In the Lectionary

Ordinary #11B (Ezekiel 17:22-24; Mark 4:26-34)

These parables are like God's joke in the form of an invasive species.

Recently I was telling a pastoral colleague that I have no idea how people become preachers without having first been stand-up comics. In the early 1990s when I was getting clean and sober, I worked for a few years as a stand-up comic; getting paid to be caustic on stage was cheaper than paying for therapy and had much the same result.

Now, 20 years later, I’m a Lutheran pastor. I have a pulpit instead of a mic stand, a congregation instead of an audience of drunks, and it is incense instead of stale beer and bad jokes that fills the air when I get up to speak.

Each of us preachers faces different challenges in writing sermons. Mine is to cut out most of the jokes from my manuscript before I preach. But it’s hard because I just find the Bible to be so darned funny. Especially parables.

We don’t have to go far to find interpretations of parables that seem to suggest that parables can be solved—and that once solved they can offer us “instructions for living.” But parables aren’t neat little moralisms dressed in narrative. They are meant to be swallowed whole. Parables are living things meant to mess with our assumptions and subvert things we never even thought to question. They are more like jokes than anything else, and as you know, to explain a joke is to make it no longer funny.

Maybe we are to experience the parable, rather than understand it. Really experiencing it is like being the person who laughs out loud inappropriately in public. That day in Palestine thousands of years ago, I bet there were one or two people who inadvertently laughed out loud at Jesus’ mustard seed parable.

Very likely this crowd was aware of the Ezekiel passage for this week, in which God’s action in the world, either despite or on behalf of God’s people, was steeped in images of tall, majestic cedar trees. These are the most noble of all trees and an image of Israel’s future greatness.

“On the mountain height of Israel I will plant it, in order that it may produce boughs and bear fruit, and become a noble cedar.”

I imagine that an image in which God is making you and your people the greatest and tallest and most majestic of all would be a comfort and hope to a people under Roman occupation. It certainly would have been a comfort to Ezekiel’s original audience, which was in Babylonian exile at the time. So listening to Jesus speak of what God’s kingdom is like could have been one heck of a pep rally for these folks.

They were familiar with Ezekiel’s image of God making of them a mighty cedar under whose branches all the birds of the air would make nests. I imagine them listening in great anticipation as Jesus says, “With what can we compare the kingdom of God, or what parable will we use for it? It is like a mustard seed, which, when sown upon the ground, is the smallest of all the seeds on earth; yet when it is sown it grows up and becomes the greatest of all shrubs, and puts forth large branches, so that the birds of the air can make nests in its shade” (my italics). Um, hold on—the greatest of all shrubs?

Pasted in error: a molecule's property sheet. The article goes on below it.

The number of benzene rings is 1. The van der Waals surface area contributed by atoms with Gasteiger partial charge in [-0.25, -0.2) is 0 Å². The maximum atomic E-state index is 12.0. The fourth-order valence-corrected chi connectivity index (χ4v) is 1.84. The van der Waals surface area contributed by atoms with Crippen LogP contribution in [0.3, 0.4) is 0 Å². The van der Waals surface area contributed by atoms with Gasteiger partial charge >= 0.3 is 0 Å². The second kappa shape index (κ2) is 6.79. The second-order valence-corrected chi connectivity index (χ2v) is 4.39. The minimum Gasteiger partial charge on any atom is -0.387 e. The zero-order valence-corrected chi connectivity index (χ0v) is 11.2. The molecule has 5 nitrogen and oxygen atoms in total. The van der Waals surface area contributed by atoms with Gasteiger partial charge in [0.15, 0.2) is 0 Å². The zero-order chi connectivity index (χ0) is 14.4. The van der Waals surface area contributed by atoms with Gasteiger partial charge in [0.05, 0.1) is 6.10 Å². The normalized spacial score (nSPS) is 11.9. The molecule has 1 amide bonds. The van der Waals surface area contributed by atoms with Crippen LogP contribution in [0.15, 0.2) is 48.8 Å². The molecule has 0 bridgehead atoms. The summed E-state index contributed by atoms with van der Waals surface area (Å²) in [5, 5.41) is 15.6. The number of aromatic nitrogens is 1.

I can see everyone’s jaw dropping, totally scandalized and offended, while one awkward guy in the back laughs out loud before realizing that no one else thinks this is funny. But it is funny. It’s a joke. And as Frederick Buechner asks, “Is it possible, I wonder, to say that it is only when you hear the gospel as a wild and marvelous joke that you really hear it at all? Heard as anything else, the gospel is the church’s thing, the pastor’s thing, the lecturer’s thing. Heard as a joke—high and unbidden and ringing with laughter—it can only be God’s thing.”

Heard as a joke it can only be God’s thing. And the joke is everywhere, sort of like mustard in Palestine (mustard, by the way, is a weed). These parables of Jesus are like God’s joke in the form of an invasive species. God’s redemptive work in the world is a wonderful joke on all of us. It’s like kudzu. God’s word has to be that way because the good news of this kingdom started with the destabilizing humor of a God who comes in the form of a servant. It began with the nobility and majesty of a homeless unwed mother, the joke of the royal greatness of a peasant from an insignificant town. It continued with the honor of God dining with whores and traitors. And the joke continues as a stately procession of a beaten criminal walking toward his execution and the gallantry of a God who dies a pathetic death.

And then there is the resurrection: the punch line to the greatest joke in human history. In the end God has defeated death itself while we are still offended by the joke.

So, dear preachers, as you proclaim the kingdom to your people, don’t try and explain the joke. Just tell it. Those with ears to hear shall hear. One of them might even be you. But a lot of the times it will be that crazy guy in the back who laughs before realizing that no one else is laughing.

Nadia Bolz-Weber

Nadia Bolz-Weber is the author of Shameless: A Sexual Reformation (Convergent).

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